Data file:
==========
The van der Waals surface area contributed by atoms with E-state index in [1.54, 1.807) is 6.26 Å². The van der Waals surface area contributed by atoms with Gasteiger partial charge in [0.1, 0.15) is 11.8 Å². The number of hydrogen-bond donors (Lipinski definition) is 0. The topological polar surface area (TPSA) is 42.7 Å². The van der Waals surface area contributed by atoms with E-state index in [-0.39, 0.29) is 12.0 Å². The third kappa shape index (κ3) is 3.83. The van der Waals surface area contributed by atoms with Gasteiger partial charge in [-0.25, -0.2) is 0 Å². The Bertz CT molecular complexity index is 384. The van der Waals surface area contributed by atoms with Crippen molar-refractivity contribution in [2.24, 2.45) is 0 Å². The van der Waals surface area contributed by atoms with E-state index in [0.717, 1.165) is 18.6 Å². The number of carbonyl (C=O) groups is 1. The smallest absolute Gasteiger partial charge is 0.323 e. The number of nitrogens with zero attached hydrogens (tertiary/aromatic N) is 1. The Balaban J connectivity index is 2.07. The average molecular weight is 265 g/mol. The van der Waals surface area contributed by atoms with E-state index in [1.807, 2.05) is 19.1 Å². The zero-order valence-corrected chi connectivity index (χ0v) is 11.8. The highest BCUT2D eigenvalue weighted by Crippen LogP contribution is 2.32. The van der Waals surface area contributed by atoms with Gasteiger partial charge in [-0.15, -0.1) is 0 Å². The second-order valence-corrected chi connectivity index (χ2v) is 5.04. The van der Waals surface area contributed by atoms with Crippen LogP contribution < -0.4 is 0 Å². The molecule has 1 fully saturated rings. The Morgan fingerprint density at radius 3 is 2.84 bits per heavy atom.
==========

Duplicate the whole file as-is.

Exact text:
The van der Waals surface area contributed by atoms with E-state index in [1.54, 1.807) is 6.26 Å². The van der Waals surface area contributed by atoms with Gasteiger partial charge in [0.1, 0.15) is 11.8 Å². The number of hydrogen-bond donors (Lipinski definition) is 0. The topological polar surface area (TPSA) is 42.7 Å². The van der Waals surface area contributed by atoms with E-state index in [-0.39, 0.29) is 12.0 Å². The third kappa shape index (κ3) is 3.83. The van der Waals surface area contributed by atoms with Gasteiger partial charge in [-0.25, -0.2) is 0 Å². The Bertz CT molecular complexity index is 384. The van der Waals surface area contributed by atoms with Crippen molar-refractivity contribution in [2.24, 2.45) is 0 Å². The van der Waals surface area contributed by atoms with E-state index in [0.717, 1.165) is 18.6 Å². The number of carbonyl (C=O) groups is 1. The smallest absolute Gasteiger partial charge is 0.323 e. The number of nitrogens with zero attached hydrogens (tertiary/aromatic N) is 1. The Balaban J connectivity index is 2.07. The average molecular weight is 265 g/mol. The van der Waals surface area contributed by atoms with E-state index in [1.807, 2.05) is 19.1 Å². The zero-order valence-corrected chi connectivity index (χ0v) is 11.8. The highest BCUT2D eigenvalue weighted by Crippen LogP contribution is 2.32. The van der Waals surface area contributed by atoms with Gasteiger partial charge in [-0.15, -0.1) is 0 Å². The second-order valence-corrected chi connectivity index (χ2v) is 5.04. The van der Waals surface area contributed by atoms with Crippen LogP contribution < -0.4 is 0 Å². The molecule has 1 fully saturated rings. The Morgan fingerprint density at radius 3 is 2.84 bits per heavy atom.